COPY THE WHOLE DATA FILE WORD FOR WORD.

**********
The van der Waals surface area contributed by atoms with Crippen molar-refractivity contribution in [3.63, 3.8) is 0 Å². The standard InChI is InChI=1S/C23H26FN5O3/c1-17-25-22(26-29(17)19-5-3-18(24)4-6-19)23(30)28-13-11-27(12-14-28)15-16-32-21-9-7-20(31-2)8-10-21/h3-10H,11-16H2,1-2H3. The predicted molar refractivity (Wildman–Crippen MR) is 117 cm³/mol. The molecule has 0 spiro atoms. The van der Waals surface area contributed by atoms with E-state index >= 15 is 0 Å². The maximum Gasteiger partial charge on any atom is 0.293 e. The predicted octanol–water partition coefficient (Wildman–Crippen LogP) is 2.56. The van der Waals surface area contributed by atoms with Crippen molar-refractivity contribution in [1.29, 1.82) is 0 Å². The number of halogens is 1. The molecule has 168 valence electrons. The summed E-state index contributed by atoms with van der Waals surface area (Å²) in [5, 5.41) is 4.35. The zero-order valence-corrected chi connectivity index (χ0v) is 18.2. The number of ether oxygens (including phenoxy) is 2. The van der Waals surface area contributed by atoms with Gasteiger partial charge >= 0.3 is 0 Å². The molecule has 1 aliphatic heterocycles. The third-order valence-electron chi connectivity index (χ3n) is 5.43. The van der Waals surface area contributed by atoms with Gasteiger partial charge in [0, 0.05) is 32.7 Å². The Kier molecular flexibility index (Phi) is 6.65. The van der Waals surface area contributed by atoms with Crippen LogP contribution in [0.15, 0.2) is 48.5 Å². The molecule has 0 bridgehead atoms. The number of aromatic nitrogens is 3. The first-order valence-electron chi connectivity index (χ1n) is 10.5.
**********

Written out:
The van der Waals surface area contributed by atoms with Crippen molar-refractivity contribution in [3.63, 3.8) is 0 Å². The standard InChI is InChI=1S/C23H26FN5O3/c1-17-25-22(26-29(17)19-5-3-18(24)4-6-19)23(30)28-13-11-27(12-14-28)15-16-32-21-9-7-20(31-2)8-10-21/h3-10H,11-16H2,1-2H3. The predicted molar refractivity (Wildman–Crippen MR) is 117 cm³/mol. The molecule has 0 spiro atoms. The van der Waals surface area contributed by atoms with E-state index >= 15 is 0 Å². The maximum Gasteiger partial charge on any atom is 0.293 e. The predicted octanol–water partition coefficient (Wildman–Crippen LogP) is 2.56. The van der Waals surface area contributed by atoms with Crippen molar-refractivity contribution in [1.29, 1.82) is 0 Å². The number of halogens is 1. The molecule has 168 valence electrons. The summed E-state index contributed by atoms with van der Waals surface area (Å²) in [5, 5.41) is 4.35. The zero-order valence-corrected chi connectivity index (χ0v) is 18.2. The number of ether oxygens (including phenoxy) is 2. The van der Waals surface area contributed by atoms with Gasteiger partial charge >= 0.3 is 0 Å². The molecule has 1 aliphatic heterocycles. The third-order valence-electron chi connectivity index (χ3n) is 5.43. The van der Waals surface area contributed by atoms with Gasteiger partial charge in [0, 0.05) is 32.7 Å². The Kier molecular flexibility index (Phi) is 6.65. The van der Waals surface area contributed by atoms with Crippen LogP contribution in [0.15, 0.2) is 48.5 Å². The molecule has 0 bridgehead atoms. The number of aromatic nitrogens is 3. The first-order valence-electron chi connectivity index (χ1n) is 10.5.